WILMINGTON, Del. (Reuters) - The owner of the Joe’s Crab Shack casual dining chain filed for Chapter 11 bankruptcy on Tuesday amid falling sales, and plans to sell the company for at least $50 million to a private equity firm, according to a court filing.
Ignite Restaurant Group Inc IRGT.PK, which also owns the Brick House Tavern + Tap chain, has been closing weaker locations and began to pursue a sale of the business last year, according to court documents.
However, as operations continued to worsen through early 2017, interested bidders withdrew their proposals and Ignite began to consider bankruptcy, according to a court filing by Jonathan Tibus, the company’s acting chief executive officer.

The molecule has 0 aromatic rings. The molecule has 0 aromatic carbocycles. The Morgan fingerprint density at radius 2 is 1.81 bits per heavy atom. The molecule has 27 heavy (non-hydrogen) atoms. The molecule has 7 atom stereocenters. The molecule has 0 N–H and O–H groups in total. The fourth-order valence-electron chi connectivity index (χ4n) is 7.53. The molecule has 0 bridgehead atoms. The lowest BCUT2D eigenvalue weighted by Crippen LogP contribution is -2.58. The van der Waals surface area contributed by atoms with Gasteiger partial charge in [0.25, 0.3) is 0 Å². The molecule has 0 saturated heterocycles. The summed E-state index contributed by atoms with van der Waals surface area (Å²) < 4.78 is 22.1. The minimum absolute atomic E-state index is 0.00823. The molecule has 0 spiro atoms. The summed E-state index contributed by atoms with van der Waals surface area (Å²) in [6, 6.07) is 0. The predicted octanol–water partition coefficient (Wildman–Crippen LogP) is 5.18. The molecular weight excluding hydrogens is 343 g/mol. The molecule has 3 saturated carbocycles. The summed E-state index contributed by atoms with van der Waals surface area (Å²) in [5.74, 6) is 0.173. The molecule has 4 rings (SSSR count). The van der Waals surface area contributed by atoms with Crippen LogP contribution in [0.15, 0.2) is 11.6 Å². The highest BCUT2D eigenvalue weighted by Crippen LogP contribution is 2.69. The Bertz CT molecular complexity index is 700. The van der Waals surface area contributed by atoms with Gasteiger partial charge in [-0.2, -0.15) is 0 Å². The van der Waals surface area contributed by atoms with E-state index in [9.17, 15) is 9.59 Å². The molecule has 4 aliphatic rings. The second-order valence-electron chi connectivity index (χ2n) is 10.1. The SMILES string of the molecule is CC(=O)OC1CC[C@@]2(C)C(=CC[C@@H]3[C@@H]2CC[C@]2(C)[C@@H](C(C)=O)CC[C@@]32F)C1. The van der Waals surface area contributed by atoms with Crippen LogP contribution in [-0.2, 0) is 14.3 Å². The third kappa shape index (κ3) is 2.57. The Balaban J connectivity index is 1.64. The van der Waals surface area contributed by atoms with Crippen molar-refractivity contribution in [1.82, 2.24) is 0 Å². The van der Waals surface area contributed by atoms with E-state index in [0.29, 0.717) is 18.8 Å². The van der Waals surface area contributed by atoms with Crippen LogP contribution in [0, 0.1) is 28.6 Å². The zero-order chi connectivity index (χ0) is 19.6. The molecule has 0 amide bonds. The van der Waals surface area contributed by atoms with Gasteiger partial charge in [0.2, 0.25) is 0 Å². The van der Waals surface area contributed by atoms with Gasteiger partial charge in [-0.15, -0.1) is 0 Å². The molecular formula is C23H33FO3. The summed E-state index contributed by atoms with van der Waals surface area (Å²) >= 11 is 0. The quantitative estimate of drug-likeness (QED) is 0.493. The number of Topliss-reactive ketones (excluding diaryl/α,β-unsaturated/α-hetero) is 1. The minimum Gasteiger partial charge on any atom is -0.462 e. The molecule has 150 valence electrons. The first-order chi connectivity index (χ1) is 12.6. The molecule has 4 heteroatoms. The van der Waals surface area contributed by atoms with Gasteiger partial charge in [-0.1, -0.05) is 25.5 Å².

Ignite filed with the U.S. Bankruptcy Court in Houston a proposal to sell its assets to Kelly Investment Group, a private equity firm. Other interested buyers will be invited to challenge the Kelly bid at a court-supervised auction, according to court documents.
A spokesman for Ignite did not immediately respond to a request for comment.
Ignite owns 112 Joe’s Crab Shack restaurants and 25 Brick House locations, according to court documents. The Crab Shack chain was founded in Houston in 1991 and Brick House was launched in 2008.
The company has a $30 million revolving credit facility and a $165 million term loan, according to a court filing.
Casual dining chains have struggled with changing tastes. Cosi Inc and Roadhouse Holding, which owns the Logan’s Roadhouse chain, filed for bankruptcy last year.
Kelly Investment bought the Champps Kitchen & Bar and Fox & Hound chains out of bankruptcy last year.
Shares of Ignite, which went public in 2012, were up 3.8 percent at 2.5 cents in pink sheet trading. The company is majority-owned by an affiliate of J.H. Witney & Co, an investment firm.
Editing by Matthew Lewis